Police were following biker before collision on M4 near Swindon
5:30am Saturday 25th January 2014 in By Elizabeth Mackley
A JURY has found that loveable rogue Herbert Washington’s death was accidental after he sped past traffic police on the M4 and crashed after they began to follow him.
An inquest at Salisbury’s Coroner’s Court heard the 56-year-old died on the evening of March 7 last year after his bike smashed into a barrier at the top of the slip road at Junction 16 of the M4 as he travelled towards the roundabout.
Paramedics, police, and a doctor who was in a nearby car at the traffic lights at the time of the crash, did their best to resuscitate him, but he was pronounced dead at 8.02pm having sustained multiple neck and body injuries.
A jury of eight returned a narrative verdict, explaining that four key factors contributed to Herbert’s fatal accident.
The foreman said: “At 7.31pm on 7 March Herbert Washington was driving his motorbike westbound on the M4 when he took the junction 16 exit for unknown reasons.
“He lost control of his vehicle and, on hitting a kerb, hit the barrier, from which he sustained multiple neck and body injuries.”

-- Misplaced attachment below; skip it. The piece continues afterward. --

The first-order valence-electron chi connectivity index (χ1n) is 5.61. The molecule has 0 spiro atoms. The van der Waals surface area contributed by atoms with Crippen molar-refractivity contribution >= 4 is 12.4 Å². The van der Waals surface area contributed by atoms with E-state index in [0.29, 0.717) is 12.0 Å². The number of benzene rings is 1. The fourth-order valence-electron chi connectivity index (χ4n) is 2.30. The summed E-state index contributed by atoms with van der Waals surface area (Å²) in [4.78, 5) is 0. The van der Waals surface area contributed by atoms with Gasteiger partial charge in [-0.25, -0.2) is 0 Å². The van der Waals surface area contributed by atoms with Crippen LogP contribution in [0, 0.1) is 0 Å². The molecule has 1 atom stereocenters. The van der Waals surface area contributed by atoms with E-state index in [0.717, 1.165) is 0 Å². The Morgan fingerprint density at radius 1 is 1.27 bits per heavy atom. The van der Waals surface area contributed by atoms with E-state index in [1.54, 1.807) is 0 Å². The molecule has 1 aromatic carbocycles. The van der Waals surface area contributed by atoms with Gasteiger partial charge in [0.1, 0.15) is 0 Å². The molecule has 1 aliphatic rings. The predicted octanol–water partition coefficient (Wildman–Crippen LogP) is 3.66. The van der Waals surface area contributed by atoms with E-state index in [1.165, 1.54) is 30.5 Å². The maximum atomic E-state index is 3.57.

From about 7.30pm on March 7 police had been following Herbert after he travelled westbound on the M4 through a speed checkpoint near to the Junction 16 exit for Swindon at 95mph.
PC Adrian Ridley and PC Peter Aston, who was driving the marked police car, attempted to catch up with him. They arrived seconds after Herbert hit the barrier.
The jury said excessive speed and Herbert’s awareness that he was being pursued by the police contributed to his accident, as well as his unfamiliarity with the area.
PC Ridley and PC Aston both said they were not in active pursuit at the time since they were too far away to make him aware that they wanted to pull him over.
PC Peter Aston, explaining why the lights and sirens were put on as the car caught up with Herbert’s bike, said: “We had to be careful because of the traffic on the road, and because we were approaching the roundabout. In those situations it’s best to be as big and noisy as you can to make people aware.”
On examination of the motorbike, a quantity of cannabis – an ounce of skunk and an ounce of resin– was found in the top box.